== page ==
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Old Disston saws: good users at good prices?

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Forum topic by Brett posted 08-10-2012 03:50 PM 2799 views 0 times favorited 4 replies Add to Favorites Watch
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Brett

621 posts in 1336 days


08-10-2012 03:50 PM

Which models of Disstons saws are generally viewed as good saws for using (as opposed to collecting) and also are available at reasonable prices?

For example, a No. 12 is supposed to be a great saw, but the ones that I’ve seen that are still usable are priced too high. On the other hand, No. 8s are available at (comparably) good prices, but I’m not sure whether they make good saws for everyday use.

Where’s the sweet spot on Disston saws that are low cost and high quality?

-- More tools, fewer machines.


4 replies so far

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RS Woodworks

464 posts in 1905 days


#1 posted 08-10-2012 04:04 PM

Brett, I’ve restored and used dozens of Disston (and other makers) saws. You really can’t go wrong with any Disston model, so don’t be too concerned about which # it is. Rather, pay attention to how old the saw is, and it’s condition. Go over to the Disstonian Institute and familiarize yourself with the features of a saw made prior to 1928, essentially with a Disston, it will have the number designator (say the 8 on a D8) inside of the D, rather than next to it with a hyphen. Why prior to 1928? Well power circular saws were invented in 1926, and they took a couple years to catch on, so after 1928, the quality of hand saws started to go down. Disston still made some decent saws until about WWii, but after that, they got really cheap and crappy.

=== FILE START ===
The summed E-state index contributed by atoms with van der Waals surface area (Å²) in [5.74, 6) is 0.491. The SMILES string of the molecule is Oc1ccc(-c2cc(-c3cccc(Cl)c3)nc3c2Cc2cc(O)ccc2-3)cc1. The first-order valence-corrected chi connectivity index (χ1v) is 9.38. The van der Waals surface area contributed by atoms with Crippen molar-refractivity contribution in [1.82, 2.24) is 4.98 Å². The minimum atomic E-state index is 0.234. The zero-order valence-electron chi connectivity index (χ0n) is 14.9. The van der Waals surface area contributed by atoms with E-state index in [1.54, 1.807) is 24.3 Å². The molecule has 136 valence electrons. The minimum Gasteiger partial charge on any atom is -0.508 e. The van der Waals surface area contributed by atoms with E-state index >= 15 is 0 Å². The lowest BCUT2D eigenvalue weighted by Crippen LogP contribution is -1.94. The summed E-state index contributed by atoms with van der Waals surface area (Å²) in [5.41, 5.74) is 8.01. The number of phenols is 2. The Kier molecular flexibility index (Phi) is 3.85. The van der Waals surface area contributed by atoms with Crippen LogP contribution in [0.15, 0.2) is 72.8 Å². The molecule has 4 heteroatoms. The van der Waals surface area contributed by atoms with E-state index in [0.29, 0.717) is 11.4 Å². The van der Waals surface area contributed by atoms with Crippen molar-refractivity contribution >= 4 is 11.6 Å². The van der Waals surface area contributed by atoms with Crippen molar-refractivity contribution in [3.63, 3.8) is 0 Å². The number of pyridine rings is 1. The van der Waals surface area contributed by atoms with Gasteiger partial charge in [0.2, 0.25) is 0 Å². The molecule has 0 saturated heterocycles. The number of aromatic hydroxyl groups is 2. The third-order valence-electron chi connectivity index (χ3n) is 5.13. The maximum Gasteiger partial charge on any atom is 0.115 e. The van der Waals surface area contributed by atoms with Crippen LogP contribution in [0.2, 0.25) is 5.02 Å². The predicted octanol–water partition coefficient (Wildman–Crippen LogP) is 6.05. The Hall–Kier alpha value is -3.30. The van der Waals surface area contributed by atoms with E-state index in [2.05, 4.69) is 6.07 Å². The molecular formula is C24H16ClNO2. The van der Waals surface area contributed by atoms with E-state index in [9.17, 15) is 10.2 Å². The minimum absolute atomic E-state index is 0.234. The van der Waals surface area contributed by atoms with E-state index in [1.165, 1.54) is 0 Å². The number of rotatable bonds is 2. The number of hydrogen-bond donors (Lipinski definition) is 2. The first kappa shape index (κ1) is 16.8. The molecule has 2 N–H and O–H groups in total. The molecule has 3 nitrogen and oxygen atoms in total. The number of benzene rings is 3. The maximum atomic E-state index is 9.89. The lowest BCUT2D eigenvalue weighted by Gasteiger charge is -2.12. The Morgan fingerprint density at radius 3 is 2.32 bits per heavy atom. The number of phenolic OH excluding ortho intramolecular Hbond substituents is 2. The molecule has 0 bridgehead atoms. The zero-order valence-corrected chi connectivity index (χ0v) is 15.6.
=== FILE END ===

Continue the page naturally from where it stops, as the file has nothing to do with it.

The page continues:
Pay attention to the condition of the saw, a solid handle, straight blade and good condition of teeth is far more important than what model it is. Some of the other makers of pre 1928 also made great saws. I am just finishing up a restoration on two saws made by George H Bishop, and they will make fantastic users, and they often sell for cheaper because people don’t know that they are every bit as good as Disstons. The same can be said about Simmonds, and other makers but some of them tend to be more collectable (Harvey Peace, Richardson, and some British makers as well).
So, I guess what I’m saying is, look for a great condition older saw, rather than a specific model. An older D23 will still be a better saw than a newer (post WWii) D12 or D16. But have a good look at that website and the different models, and you will get a real good idea of the differences in the models so that you can then choose from there what suits your needs.
Ryan

-- I restore the finest vintage tools! If you need a nice plane, saw, marking tool or brace, please let me know!

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Brett

621 posts in 1336 days


#2 posted 08-10-2012 11:20 PM

Thanks, Ryan; good stuff.

-- More tools, fewer machines.

View RS Woodworks's profile

RS Woodworks

464 posts in 1905 days


#3 posted 08-12-2012 05:05 AM

No problem at all. Feel free to PM me if you have any more questions.

-- I restore the finest vintage tools! If you need a nice plane, saw, marking tool or brace, please let me know!

View Don W's profile

Don W

15029 posts in 1221 days


#4 posted 08-12-2012 12:35 PM

Brett, Matt Cianci has a article you may be interested in, http://thesawblog.com/?p=1004

-- Master hand plane hoarder. - http://timetestedtools.com

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